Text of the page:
Unbounded state growth - Managed Service for Apache Flink

Amazon Managed Service for Apache Flink was previously known as Amazon Kinesis Data Analytics for Apache Flink.

Unbounded state growth

If your application is not properly disposing of outdated state information, it will continually accumulate and lead to application performance or stability issues. This section describes symptoms and troubleshooting steps for this condition.


This condition can have the following symptoms:

  • The lastCheckpointDuration metric is gradually increasing or spiking.

  • The lastCheckpointSize metric is gradually increasing or spiking.

Causes and solutions

The following conditions may cause your application to accumulate state data:

  • Your application is retaining state data longer than it is needed.

  • Your application uses window queries with too long a duration.

  • You did not set TTL for your state data. For more information, see State Time-To-Live (TTL) in the Apache Flink Documentation.

  • You are running an application that depends on Apache Beam version 2.25.0 or newer. You can opt out of the new version of the read transform by extending your BeamApplicationProperties with the key experiments and value use_deprecated_read. For more information, see the Apache Beam Documentation.

Sometimes applications are facing ever growing state size growth, which is not sustainable in the long term (a Flink application runs indefinitely, after all). Sometimes, this can be traced back to applications storing data in state and not aging out old information properly. But sometimes there are just unreasonable expectations on what Flink can deliver. Applications can use aggregations over large time windows spanning days or even weeks. Unless AggregateFunctions are used, which allow incremental aggregations, Flink needs to keep the events of the entire window in state.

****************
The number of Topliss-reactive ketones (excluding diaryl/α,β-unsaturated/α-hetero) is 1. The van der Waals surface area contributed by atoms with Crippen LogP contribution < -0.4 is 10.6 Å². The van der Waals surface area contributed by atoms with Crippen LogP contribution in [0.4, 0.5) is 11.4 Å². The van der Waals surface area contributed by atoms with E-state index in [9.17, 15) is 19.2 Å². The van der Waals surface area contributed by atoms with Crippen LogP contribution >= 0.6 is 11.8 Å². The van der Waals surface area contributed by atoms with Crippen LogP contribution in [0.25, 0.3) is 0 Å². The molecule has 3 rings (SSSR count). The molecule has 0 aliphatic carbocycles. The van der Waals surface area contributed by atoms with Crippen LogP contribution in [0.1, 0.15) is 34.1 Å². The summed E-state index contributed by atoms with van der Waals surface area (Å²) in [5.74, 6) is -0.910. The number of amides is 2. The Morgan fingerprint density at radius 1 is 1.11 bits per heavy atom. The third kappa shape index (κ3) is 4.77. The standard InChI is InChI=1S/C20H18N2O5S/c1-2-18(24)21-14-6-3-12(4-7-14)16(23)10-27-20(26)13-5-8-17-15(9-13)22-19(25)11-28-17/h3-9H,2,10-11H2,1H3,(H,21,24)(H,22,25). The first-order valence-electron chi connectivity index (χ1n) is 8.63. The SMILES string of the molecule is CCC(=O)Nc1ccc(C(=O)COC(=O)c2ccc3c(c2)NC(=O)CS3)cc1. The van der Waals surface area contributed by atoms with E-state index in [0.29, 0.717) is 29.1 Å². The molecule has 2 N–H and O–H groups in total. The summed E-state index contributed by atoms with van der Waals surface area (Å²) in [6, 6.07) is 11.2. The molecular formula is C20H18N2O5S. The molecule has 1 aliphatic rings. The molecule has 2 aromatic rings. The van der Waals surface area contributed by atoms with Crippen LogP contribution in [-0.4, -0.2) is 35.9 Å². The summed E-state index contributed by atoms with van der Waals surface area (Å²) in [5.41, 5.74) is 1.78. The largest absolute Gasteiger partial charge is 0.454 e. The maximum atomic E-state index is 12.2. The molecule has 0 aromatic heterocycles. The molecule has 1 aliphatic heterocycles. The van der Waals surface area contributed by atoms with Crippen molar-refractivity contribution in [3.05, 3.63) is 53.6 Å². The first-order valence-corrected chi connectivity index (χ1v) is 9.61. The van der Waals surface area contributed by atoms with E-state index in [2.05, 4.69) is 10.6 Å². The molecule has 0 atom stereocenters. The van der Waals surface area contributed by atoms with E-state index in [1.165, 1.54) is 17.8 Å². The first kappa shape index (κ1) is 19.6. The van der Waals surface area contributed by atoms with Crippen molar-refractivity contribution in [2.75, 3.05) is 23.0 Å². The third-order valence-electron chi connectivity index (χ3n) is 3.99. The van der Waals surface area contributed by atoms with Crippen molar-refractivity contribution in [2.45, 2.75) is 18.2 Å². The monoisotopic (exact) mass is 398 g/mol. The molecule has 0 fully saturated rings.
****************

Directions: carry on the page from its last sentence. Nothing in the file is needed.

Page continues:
Moreover, when using process functions to implement custom operators, the application needs to remove data from state that is no longer required for the business logic. In that case, state time-to-live can be used to automatically age out data based on processing time. Managed Service for Apache Flink is using incremental checkpoints and thus state ttl is based on RocksDB compaction. You can only observe an actual reduction in state size (indicated by checkpoint size) after a compaction operation occurs. In particular for checkpoint sizes below 200 MB, it's unlikely that you observe any checkpoint size reduction as a result of state expiring. However, savepoints are based on a clean copy of the state that does not contain old data, so you can trigger a snapshot in Managed Service for Apache Flink to force the removal of outdated state.

For debugging purposes, it can make sense to disable incremental checkpoints to verify more quickly that the checkpoint size actually decreases or stabilizes (and avoid the effect of compaction in RocksBS). This requires a ticket to the service team, though.